Journey to Williamsburg

South Williamsburg is bundled up in wool pants and black jackets. The umami of sweat smell, like leaded gasoline, fogs the sidewalk, humid and dense. The Hasidim must suffer from New York summers—but you will never hear a complaint. The men just drip, tight-lipped behind tangled beards, and the women are speechless despite the discomfiture of bottlebrush wigs. I regularly run through the neighborhood, cross country shorts flapping high on my thighs, sweat soaking through a mesh t-shirt. We pass on the sidewalk without eye contact. There is a palpable hostility that dissolves in the air like a bitter lozenge. Then again, the hatred and fear do not only circulate between the Hasidim and intruders: smiling and casual conversation are discouraged. Men walk side-by-side, heads bent together, beards growing together, twining like vines and tree limbs forced together from lack of light, whispering, peyes bobbing like synchronized springs. Their wives keep a watchful eye on children from balconies, or push strollers and scold their babies, or conduct serious tribunals on their stoops. Surveillance is reciprocal; purity is maintained within a system of implicit discipline. Gangs of children, all toddlers and adolescents, roam untethered, but never fear, no Clockwork Orange shit here. Chaos boils inside a latex bubble, elastic and capable of absorbing violence. The occasional rupture—child molestation, a kidnapping, race riots—is incorporated back into the membrane and dampened into a silent ripple. History becomes the stuff of nightmares, never discussed or remembered during the day, but a constant threat when the ladies let their real hair down—or run their fingers through air, because many shave their skulls short.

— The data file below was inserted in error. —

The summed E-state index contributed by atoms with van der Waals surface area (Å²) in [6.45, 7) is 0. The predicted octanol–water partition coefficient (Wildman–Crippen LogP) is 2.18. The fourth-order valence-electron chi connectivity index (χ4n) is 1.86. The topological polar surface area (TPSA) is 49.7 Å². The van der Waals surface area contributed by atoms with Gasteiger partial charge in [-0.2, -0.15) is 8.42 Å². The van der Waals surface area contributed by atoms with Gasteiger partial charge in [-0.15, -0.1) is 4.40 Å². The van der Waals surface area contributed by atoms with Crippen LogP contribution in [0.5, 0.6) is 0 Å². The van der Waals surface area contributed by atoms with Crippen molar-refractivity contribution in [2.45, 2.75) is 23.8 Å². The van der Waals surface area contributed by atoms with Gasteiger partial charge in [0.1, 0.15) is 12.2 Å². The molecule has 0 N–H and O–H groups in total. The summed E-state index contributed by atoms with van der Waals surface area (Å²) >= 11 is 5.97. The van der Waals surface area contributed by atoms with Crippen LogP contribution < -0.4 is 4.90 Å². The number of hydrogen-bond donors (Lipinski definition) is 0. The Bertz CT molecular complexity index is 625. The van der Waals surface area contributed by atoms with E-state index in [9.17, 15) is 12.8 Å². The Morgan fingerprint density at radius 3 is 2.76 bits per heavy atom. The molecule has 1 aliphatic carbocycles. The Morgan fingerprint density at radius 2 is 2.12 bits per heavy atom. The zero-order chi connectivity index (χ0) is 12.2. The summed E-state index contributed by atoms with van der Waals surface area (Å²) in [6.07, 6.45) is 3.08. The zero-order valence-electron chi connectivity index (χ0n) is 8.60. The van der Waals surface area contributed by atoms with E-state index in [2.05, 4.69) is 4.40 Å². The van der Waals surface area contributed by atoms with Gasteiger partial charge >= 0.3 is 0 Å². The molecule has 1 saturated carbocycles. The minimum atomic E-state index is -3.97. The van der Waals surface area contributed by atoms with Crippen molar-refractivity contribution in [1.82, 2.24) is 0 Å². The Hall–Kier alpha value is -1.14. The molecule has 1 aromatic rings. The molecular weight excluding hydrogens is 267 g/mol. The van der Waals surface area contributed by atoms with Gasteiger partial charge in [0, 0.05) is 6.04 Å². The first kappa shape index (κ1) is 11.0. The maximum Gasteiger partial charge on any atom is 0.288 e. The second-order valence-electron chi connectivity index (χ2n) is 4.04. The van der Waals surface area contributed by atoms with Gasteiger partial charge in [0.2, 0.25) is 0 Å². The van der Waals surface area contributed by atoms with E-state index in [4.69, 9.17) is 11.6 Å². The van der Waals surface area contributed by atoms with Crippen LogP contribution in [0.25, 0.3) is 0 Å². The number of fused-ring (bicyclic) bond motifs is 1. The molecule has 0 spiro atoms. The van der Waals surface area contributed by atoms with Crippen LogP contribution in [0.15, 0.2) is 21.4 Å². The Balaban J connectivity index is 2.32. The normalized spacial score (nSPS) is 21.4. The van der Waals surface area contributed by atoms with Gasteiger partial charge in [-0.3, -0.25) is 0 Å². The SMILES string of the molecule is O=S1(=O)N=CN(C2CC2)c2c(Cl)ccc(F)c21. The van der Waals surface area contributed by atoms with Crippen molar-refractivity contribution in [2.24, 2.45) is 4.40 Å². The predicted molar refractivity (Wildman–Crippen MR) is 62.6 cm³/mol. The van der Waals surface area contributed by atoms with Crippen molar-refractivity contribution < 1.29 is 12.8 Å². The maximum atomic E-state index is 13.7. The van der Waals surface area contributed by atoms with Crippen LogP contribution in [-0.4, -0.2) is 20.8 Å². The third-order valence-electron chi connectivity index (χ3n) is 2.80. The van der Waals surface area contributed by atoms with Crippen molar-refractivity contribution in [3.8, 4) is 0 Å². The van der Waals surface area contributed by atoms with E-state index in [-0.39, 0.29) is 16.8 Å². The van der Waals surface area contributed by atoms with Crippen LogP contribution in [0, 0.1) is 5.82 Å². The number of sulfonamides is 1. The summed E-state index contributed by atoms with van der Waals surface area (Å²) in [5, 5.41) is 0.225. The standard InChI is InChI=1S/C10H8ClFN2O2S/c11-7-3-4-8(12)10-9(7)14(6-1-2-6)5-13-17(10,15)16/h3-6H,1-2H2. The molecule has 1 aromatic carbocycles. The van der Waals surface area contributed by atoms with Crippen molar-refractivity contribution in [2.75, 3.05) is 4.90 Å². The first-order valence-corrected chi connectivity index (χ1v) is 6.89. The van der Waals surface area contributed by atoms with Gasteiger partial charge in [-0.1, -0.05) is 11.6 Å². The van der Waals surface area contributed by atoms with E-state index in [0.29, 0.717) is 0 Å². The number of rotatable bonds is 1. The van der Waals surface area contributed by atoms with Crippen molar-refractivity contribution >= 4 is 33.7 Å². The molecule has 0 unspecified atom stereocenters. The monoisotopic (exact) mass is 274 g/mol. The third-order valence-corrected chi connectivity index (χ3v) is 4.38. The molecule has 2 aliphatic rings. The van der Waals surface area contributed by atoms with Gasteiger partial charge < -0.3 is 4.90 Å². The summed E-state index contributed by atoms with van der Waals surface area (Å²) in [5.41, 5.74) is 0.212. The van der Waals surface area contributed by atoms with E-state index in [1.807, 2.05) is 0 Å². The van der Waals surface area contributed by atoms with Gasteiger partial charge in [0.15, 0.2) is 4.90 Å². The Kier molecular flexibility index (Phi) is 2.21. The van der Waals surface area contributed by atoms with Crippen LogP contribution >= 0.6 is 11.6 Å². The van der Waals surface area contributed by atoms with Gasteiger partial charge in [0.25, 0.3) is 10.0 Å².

To ease the shock of immersion, my brother and I imitated our Orthodox Jewish cousins. We wore button-down shirts, khakis, sneakers, and baseball hats. A George Clinton look-alike asked whether we were Jews on the hike down Classon Avenue. He banged his djembe when we called yes. Indeed, most of the Hasidim we met seemed uncertain about our status in the community. A man named Martin, very fat in the face and red under wiry gray whiskers, thought we lived in the neighborhood. But he was Chabad Lubavitch, more openly evangelical than the isolationist and ultra-conservative and anti-Zionist Satmar sect. The Satmars we met, or rather brushed against, preferred to avert their faces or sneak a furtive peak, lips curling in curious sneers. Masquerading as Modern Orthodox, we did not face outright opposition. Instead, we were treated with ambivalent indifference. I am more used to the ends, not the middle, of the spectrum of ethnographic interaction. Either enthusiastic welcome or angry rejection, not that unresponsiveness, that coldness, that leaves the target less than human, unworthy of respect or attention or acknowledgment. It is a Victorian cut to an extreme, because it is rehearsed between strangers, people whose relationships have not yet precipitated anywhere except the imagination. When everyone ignores your presence, you feel like a spirit floating among the living or flesh gliding through dead ether. Skin slips into transparency. Bones become traces of calcium suspended in skeletal grooves. The real world of marriage, dinner, prayers, sex, school buses, synagogues, gas stations, and grocery stores recedes into somnolence. You are a sleepwalker unsure when or if you will ever awaken.

For journeys to alienating and alienated lands, the traveler must find the focal length of his lens. Examined too closely, the world dissolves into detritus. Everything falls into discombobulation and disconnection. Trash day never quite comes. But situated too far away, the subject becomes minute, obscured, and inscrutable. Reality reduces to a diorama held captive under museum glass. As you acclimate to your surroundings, you will slide along, navigating between observation and participation until you reach the perfect viewing position. There, the subject and yourself are rendered in near absolute clarity, twinned around a mysterious and unknowable center. In Hasidic Williamsburg, achieving ambivalence, indifference, and hybridity offers the best resolution.